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Re: ISSUE-61: conformance-language - suggest closing on 2009-09-03

From: Dan Connolly <connolly@w3.org>
Date: Fri, 21 Aug 2009 13:20:37 -0500
To: Henri Sivonen <hsivonen@iki.fi>
Cc: Maciej Stachowiak <mjs@apple.com>, "public-html@w3.org WG" <public-html@w3.org>
Message-Id: <1250878837.14124.94856.camel@pav.lan>
On Fri, 2009-08-21 at 17:05 +0300, Henri Sivonen wrote:
> On Aug 21, 2009, at 16:56, Dan Connolly wrote:
> > The original review comment had a proposal:
> >
> > "Please change the draft so that document conformance does not
> > depend on author's intent at all."
> >  -- http://lists.w3.org/Archives/Public/public-html/2007Aug/1187.html
> >
> > Is that insufficiently concrete?
> >
> > I'd like to see that proposal get some consideration.
> Obviously, validators cannot check for conformance criteria that  
> depends on the author's intent.
> However, the very concept of semantic markup is useless unless markup  
> is used according to the intended meaning. Therefore, I think it is  
> even interop-sensitive (in the sense that receivers process the  
> messages in ways compatible with sender expectations) that authors use  
> markup according to the specified semantics.

OK... I suppose that makes sense. The way I'm used to seeing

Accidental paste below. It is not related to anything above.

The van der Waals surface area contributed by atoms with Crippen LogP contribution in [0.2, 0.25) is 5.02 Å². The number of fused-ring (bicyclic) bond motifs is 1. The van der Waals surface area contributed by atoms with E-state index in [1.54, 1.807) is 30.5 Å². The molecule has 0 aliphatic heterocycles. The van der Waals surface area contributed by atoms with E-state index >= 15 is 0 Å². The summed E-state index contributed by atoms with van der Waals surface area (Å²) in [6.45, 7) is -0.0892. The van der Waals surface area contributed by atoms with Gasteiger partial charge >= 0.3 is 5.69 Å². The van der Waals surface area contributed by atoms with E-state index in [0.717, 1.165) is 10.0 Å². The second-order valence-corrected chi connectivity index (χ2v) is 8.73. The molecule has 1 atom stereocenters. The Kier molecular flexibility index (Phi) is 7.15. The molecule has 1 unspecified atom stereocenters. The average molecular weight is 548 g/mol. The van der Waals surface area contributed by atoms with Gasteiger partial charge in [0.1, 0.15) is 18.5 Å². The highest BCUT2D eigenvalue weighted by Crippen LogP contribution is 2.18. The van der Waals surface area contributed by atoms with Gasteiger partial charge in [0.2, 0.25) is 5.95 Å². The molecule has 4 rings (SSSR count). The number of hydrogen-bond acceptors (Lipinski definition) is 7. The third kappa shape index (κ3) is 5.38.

it specified is

  <li> means list item

and if the sender says <li>, the reader is allowed
to conclude that the sender meant list item, and
if the sender didn't mean list item, then the
miscommunication is the sender's fault.

I suppose it's sort of six of one, half dozen of the other...
I suppose I can just squint my head and read "<li> must be used
as a list item" as "<li> means list item" and substitute
"the document is non-conforming" for "the miscommunication
is the sender's fault".

In a strict mathematical sense it's very strange
that the same sequence of characters
(or DOM structure) could be conforming when sent by a sender
who meant one thing and non-conforming when sent by a sender
who meant something else... but I suppose I can live
with that too if I squint and read generously...
i.e. read "the document is non-conforming" as
"the sending of the document is non-conforming".

Dan Connolly, W3C http://www.w3.org/People/Connolly/
gpg D3C2 887B 0F92 6005 C541  0875 0F91 96DE 6E52 C29E
Received on Friday, 21 August 2009 18:20:47 UTC

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